World Rugby has announced a new competition starting in 2026 as part of a “significant overhaul” of the men’s international calendar.
The tournament will be made up of 24 teams, split into two divisions with 12 teams in each, with promotion and relegation starting from 2030.
The top division will include the 10 sides from the Six Nations and Rugby Championship, plus two unnamed others.
The World Cup will also be expanded to 24 teams from 2027.
Although there will be four additional nations taking part in Australia and a round of 16 will be created, the adjustments mean the next World Cup will last six weeks rather than seven, while the draw will be made in January 2026.
The 2023 pools were drawn in December 2020 and seedings based on world rankings from the start of that year, as some sides had not played during 2020 because of the Covid pandemic.
However, the top five ranked nations by the start of the event were situated in one half of the draw and three of those top five – Ireland, South Africa and Scotland – were all in the same pool.
The future changes have been announced four days before the winners of the Rugby World Cup will be crowned, with New Zealand facing South Africa in the final in Paris on Saturday.
Meanwhile, reforms to the women’s game mean there will be no overlap between international and club fixtures for the first time from 2026.
Gilpin reflects on ‘historic day’
The newly created competition – yet to be given an official name – will be played in July and November, replacing the current summer and autumn international windows.
It will take place in alternate years, excluding those which include the World Cup and British and Irish Lions tours.
Teams confirmed to be participating in the top division of the new global competition are the six which compete in the annual Six Nations tournament in Europe – England, Scotland, Wales, Ireland, France and Italy – as well as South Africa, New Zealand, Australia and Argentina, who contest the southern hemisphere’s Rugby Championship.
The two unnamed others are most likely to be Fiji and Japan, ranked 10th and 12th in the world respectively.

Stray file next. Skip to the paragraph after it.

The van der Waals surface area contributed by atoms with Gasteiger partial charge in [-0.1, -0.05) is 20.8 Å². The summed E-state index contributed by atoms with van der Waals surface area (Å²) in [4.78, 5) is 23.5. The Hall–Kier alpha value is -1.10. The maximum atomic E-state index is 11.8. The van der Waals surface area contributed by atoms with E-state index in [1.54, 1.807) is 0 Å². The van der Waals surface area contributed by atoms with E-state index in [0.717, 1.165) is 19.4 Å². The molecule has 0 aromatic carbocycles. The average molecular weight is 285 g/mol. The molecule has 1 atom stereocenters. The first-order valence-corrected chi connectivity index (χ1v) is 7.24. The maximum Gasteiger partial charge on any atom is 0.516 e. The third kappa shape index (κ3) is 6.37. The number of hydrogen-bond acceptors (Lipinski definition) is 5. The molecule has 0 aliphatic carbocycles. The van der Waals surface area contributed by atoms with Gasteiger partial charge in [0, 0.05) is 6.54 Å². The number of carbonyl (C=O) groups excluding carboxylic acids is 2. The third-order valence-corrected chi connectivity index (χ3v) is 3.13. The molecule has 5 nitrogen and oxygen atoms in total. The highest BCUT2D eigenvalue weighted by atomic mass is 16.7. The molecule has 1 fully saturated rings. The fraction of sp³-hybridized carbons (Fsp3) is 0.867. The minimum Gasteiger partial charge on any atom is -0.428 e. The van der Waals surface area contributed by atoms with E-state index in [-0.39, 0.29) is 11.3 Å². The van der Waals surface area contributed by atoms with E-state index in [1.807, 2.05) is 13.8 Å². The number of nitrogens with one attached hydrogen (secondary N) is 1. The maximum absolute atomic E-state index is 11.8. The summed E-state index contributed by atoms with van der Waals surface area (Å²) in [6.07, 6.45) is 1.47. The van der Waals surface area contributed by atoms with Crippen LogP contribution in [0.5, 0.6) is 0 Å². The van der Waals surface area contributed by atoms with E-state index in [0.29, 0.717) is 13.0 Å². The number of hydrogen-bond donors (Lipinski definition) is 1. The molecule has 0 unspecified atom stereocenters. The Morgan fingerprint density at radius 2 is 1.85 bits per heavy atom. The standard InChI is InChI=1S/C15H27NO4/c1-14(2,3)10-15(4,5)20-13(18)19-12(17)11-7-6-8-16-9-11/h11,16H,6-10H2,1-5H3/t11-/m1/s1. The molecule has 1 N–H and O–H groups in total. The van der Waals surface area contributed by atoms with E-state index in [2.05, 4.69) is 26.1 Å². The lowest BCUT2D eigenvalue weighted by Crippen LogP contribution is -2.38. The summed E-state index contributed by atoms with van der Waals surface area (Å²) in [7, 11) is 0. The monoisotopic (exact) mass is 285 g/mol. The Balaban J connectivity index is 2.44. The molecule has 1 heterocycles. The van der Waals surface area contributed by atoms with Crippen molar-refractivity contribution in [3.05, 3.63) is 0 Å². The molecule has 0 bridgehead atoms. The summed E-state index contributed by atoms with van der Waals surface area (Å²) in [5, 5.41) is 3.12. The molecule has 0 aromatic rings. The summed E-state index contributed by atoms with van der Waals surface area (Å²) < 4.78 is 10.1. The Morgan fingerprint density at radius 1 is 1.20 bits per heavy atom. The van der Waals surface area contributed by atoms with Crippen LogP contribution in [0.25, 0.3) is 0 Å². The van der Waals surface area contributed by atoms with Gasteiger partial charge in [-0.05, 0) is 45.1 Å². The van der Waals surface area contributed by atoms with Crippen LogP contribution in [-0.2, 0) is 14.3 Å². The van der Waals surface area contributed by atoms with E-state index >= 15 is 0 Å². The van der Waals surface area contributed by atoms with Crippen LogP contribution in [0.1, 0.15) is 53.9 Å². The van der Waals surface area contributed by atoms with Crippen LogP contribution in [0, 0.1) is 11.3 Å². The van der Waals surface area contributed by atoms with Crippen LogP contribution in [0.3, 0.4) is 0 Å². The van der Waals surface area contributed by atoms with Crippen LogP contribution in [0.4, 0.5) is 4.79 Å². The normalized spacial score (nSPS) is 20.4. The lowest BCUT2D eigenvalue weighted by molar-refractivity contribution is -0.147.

Speaking to BBC Sport, World Rugby chief executive Alan Gilpin said: “I think it’s really significant.
“We’ve had many years of trying to get to a position where we’ve created guaranteed pathways for all nations in men’s and women’s rugby, from wherever they are in regional competitions to global pinnacle events.
“This provides those opportunities, so it’s a really historic day.”
‘Significant uplift’ in games for tier-two nations
Portugal celebrate their win over Fiji at the Rugby World Cup
Portugal were among the tier-two nations to impress at the Rugby World Cup in France, beating Fiji in their final pool game
World Rugby said in its statement that the revamped calendar will provide a “significant uplift” in the number of matches for lower-ranked teams, known as “tier two” sides, against more established nations.
Speaking earlier this month at the end of the Rugby World Cup pool phase, World Rugby chairman Sir Bill Beaumont said the governing body “must, and will, do everything we can to provide greater certainty and opportunity of regular high-level competition” for those nations.
Fiji were the only tier-two side to qualify for the last eight, and there were mixed fortunes for the other teams competing in France.
Portugal upset Fiji to earn their first win at a World Cup and put in creditable performances against higher-ranked opposition, as did other nations including Uruguay and Samoa.
But Romania conceded more than 70 points in three of their four pool games, while Namibia and debutants Chile were also on the wrong end of heavy defeats.
Several players and coaches emphasised that a lack of regular top-level matches is unhelpful for tier-two sides, although the Covid pandemic was also a factor in a reduced number of fixtures for some emerging nations during the four-year cycle.
World Rugby’s plans have not been universally welcomed, with Gary Gold – who stepped down from his role as USA coach in December after they failed to qualify for the World Cup – saying they were “ridiculous” and “not progressive”.
Gold, who had spells as director of rugby at Bath and Worcester, told City AM: “There are teams like Romania, the United States, Canada, Spain and Uruguay who have big ambitions and want to grow. And they’re not going to grow, this is the bottom line.
“Playing Fiji, Tonga and Canada [for tier-two nations] is all fair and well, you will get better, but you’re not putting yourself in a position to significantly improve.”